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Exclusive: DexMat raising $10M to weave fiber from methane

Bryan Guido Hassin, CEO of startup DexMat, holds a roll of his company's woven carbon material.

CEO Bryan Guido Hassin holds a roll of his company's woven carbon material. A length of copper sits on the table to his right for comparison, next to a similar cord of DexMat's product. Photo: Alan Neuhauser/Axios

DexMat is raising a $10 million Series A to expand its production of high-performance fibers made from captured methane gas.

Why it matters: Manufacturing the lightweight material generates a fraction of the emissions of conventional carbon fiber or steel.

Zoom in: DexMat is making a soft, woven material to replace carbon fiber and steel.

  • It's conductive, so it can replace conventional copper or aluminum to expand the capacity of power lines and other electrical wiring. It also has defense applications, from anti-drone devices to body armor.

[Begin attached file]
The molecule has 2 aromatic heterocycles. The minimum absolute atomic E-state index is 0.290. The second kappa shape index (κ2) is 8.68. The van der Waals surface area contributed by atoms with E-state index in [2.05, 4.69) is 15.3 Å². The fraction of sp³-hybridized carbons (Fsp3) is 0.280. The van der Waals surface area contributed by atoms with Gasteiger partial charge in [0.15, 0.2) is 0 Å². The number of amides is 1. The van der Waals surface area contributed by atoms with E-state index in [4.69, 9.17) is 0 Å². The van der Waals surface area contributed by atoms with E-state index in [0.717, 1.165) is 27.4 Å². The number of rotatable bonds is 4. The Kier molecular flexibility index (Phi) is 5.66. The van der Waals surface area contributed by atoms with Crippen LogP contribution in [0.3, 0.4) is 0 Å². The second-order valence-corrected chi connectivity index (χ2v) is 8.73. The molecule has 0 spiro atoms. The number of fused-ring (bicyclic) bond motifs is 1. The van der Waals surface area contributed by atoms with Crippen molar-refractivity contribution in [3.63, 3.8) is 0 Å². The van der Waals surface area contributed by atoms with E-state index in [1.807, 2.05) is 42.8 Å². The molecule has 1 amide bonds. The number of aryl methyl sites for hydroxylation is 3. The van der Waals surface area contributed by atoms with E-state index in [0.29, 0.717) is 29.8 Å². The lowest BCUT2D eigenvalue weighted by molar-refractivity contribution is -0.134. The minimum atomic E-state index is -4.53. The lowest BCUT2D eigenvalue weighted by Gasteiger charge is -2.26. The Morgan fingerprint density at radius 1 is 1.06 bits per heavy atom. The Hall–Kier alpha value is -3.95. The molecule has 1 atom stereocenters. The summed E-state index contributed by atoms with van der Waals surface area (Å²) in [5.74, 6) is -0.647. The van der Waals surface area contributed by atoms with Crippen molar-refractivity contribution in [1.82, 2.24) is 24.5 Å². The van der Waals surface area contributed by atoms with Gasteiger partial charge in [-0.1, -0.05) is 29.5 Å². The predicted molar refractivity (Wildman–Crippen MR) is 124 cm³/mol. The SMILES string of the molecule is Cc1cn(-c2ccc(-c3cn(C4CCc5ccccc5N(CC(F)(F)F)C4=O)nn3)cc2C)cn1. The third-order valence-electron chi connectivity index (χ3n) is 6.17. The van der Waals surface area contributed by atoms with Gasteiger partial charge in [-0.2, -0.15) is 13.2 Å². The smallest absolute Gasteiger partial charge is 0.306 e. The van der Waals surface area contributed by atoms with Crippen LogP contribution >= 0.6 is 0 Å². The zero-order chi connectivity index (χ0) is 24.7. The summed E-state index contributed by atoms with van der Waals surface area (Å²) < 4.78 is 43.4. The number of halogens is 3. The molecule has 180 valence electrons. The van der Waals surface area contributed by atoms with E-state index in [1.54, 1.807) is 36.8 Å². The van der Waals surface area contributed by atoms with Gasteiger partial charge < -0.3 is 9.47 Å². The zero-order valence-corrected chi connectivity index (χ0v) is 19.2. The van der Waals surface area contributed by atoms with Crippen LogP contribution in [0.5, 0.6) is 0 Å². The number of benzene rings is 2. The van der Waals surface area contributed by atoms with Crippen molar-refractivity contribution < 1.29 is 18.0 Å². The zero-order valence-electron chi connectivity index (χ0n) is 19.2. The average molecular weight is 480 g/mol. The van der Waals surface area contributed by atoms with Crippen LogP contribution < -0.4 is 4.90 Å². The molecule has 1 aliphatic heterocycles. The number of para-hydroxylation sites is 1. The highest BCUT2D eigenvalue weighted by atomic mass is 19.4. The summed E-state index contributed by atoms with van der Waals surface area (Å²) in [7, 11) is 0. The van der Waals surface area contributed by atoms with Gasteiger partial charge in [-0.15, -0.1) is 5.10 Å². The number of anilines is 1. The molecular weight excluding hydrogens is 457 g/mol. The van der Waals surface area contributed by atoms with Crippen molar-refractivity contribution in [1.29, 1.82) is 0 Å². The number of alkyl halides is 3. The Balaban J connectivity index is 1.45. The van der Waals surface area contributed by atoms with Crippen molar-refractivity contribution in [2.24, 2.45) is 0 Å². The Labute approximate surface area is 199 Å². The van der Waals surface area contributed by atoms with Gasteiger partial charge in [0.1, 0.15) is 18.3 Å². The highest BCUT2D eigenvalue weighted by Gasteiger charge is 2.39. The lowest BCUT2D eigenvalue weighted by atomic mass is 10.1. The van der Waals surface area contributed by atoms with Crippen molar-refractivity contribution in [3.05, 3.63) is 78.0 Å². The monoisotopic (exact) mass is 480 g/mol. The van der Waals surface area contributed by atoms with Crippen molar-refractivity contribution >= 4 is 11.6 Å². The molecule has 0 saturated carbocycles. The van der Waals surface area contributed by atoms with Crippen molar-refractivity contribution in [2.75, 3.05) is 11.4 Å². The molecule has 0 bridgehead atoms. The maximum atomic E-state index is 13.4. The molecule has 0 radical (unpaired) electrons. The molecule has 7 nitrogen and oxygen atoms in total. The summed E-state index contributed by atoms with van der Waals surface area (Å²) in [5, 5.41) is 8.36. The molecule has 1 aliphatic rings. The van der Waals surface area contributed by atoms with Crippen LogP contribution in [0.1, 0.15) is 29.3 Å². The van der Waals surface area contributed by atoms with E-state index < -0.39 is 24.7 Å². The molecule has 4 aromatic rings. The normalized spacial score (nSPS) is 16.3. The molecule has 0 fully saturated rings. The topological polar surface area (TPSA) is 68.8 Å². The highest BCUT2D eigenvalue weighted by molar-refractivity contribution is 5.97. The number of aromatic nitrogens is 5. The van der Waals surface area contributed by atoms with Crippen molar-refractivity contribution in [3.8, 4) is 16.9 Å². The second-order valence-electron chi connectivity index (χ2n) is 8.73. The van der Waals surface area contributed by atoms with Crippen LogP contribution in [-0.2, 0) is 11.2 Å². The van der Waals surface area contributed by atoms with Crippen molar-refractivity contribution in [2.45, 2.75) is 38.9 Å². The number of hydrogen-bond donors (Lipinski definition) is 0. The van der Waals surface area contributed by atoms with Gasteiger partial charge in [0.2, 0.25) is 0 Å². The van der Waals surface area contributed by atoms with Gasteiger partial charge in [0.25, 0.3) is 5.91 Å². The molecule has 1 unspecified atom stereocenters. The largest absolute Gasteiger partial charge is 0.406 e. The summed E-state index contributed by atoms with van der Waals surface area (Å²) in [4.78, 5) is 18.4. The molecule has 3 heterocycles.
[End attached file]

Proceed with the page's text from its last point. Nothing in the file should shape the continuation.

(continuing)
The latest: DexMat is in the diligence process with 15 potential investors, CEO Bryan Guido Hassin tells Axios.

  • He expects to close the round this quarter. DexMat last year raised a $3 million seed round led by Shell Ventures.

State of play: DexMat spun out of Rice University with grants from the U.S. Department of Defense.

  • The Air Force has been DexMat's biggest customer, but the startup has also expanded to the energy sector.
  • The Houston-based company has received two grants from the U.S. Energy Department. It's a finalist for a third through the agency's competitive ARPA-E program.

DexMat is also working with Prysmian Group and TS Conductor, which make conductive cables for transmission lines.

How it works: The company relies on pyrolysis, or intense heat, to split the carbon and hydrogen molecules in methane. The carbon is then turned into tiny nanotubes.

  • DexMat uses "wet-spinning," a process also used to make Kevlar, to turn the nanotubes into a material it's named Galvorn.

The intrigue: DexMat believes it can compete on cost with high-end grades of carbon fiber and steel within four years.

What's next: The startup plans to ramp annual production from a half-ton to about 30 tons in the next 12-18 months, likely while it remains at Shell's Technology Center in Houston.

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